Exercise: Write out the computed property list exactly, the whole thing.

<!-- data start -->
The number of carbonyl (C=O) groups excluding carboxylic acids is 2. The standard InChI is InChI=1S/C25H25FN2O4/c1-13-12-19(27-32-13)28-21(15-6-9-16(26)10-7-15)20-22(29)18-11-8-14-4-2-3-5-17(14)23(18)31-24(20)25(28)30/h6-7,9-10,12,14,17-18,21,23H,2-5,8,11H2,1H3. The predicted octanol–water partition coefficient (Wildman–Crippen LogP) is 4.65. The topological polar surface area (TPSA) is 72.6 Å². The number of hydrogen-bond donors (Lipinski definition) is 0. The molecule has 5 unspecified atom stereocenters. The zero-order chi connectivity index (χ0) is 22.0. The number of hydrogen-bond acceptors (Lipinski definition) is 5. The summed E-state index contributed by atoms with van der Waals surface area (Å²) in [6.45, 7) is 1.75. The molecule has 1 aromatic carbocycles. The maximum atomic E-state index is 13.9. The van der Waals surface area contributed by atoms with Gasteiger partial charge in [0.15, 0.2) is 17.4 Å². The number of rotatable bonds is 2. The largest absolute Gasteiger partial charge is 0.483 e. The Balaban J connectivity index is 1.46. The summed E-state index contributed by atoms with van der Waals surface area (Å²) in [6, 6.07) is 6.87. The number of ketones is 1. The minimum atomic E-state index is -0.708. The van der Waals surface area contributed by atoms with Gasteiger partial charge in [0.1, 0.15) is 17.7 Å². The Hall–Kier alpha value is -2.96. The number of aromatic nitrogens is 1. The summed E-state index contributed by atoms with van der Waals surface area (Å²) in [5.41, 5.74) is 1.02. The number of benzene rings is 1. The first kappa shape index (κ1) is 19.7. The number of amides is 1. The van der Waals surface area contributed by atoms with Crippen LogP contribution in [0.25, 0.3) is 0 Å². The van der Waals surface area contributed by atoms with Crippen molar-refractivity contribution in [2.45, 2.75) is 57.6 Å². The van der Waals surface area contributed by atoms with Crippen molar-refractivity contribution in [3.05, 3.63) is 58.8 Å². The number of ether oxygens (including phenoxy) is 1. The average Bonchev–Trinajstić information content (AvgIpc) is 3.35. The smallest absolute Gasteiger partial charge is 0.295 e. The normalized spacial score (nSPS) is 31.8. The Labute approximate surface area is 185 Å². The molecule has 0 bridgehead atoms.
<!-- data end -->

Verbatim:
The number of carbonyl (C=O) groups excluding carboxylic acids is 2. The standard InChI is InChI=1S/C25H25FN2O4/c1-13-12-19(27-32-13)28-21(15-6-9-16(26)10-7-15)20-22(29)18-11-8-14-4-2-3-5-17(14)23(18)31-24(20)25(28)30/h6-7,9-10,12,14,17-18,21,23H,2-5,8,11H2,1H3. The predicted octanol–water partition coefficient (Wildman–Crippen LogP) is 4.65. The topological polar surface area (TPSA) is 72.6 Å². The number of hydrogen-bond donors (Lipinski definition) is 0. The molecule has 5 unspecified atom stereocenters. The zero-order chi connectivity index (χ0) is 22.0. The number of hydrogen-bond acceptors (Lipinski definition) is 5. The summed E-state index contributed by atoms with van der Waals surface area (Å²) in [6.45, 7) is 1.75. The molecule has 1 aromatic carbocycles. The maximum atomic E-state index is 13.9. The van der Waals surface area contributed by atoms with Gasteiger partial charge in [0.15, 0.2) is 17.4 Å². The number of rotatable bonds is 2. The largest absolute Gasteiger partial charge is 0.483 e. The Balaban J connectivity index is 1.46. The summed E-state index contributed by atoms with van der Waals surface area (Å²) in [6, 6.07) is 6.87. The number of ketones is 1. The minimum atomic E-state index is -0.708. The van der Waals surface area contributed by atoms with Gasteiger partial charge in [0.1, 0.15) is 17.7 Å². The Hall–Kier alpha value is -2.96. The number of aromatic nitrogens is 1. The summed E-state index contributed by atoms with van der Waals surface area (Å²) in [5.41, 5.74) is 1.02. The number of benzene rings is 1. The first kappa shape index (κ1) is 19.7. The number of amides is 1. The van der Waals surface area contributed by atoms with Crippen LogP contribution in [0.25, 0.3) is 0 Å². The van der Waals surface area contributed by atoms with Crippen molar-refractivity contribution in [2.45, 2.75) is 57.6 Å². The van der Waals surface area contributed by atoms with Crippen molar-refractivity contribution in [3.05, 3.63) is 58.8 Å². The number of ether oxygens (including phenoxy) is 1. The average Bonchev–Trinajstić information content (AvgIpc) is 3.35. The smallest absolute Gasteiger partial charge is 0.295 e. The normalized spacial score (nSPS) is 31.8. The Labute approximate surface area is 185 Å². The molecule has 0 bridgehead atoms.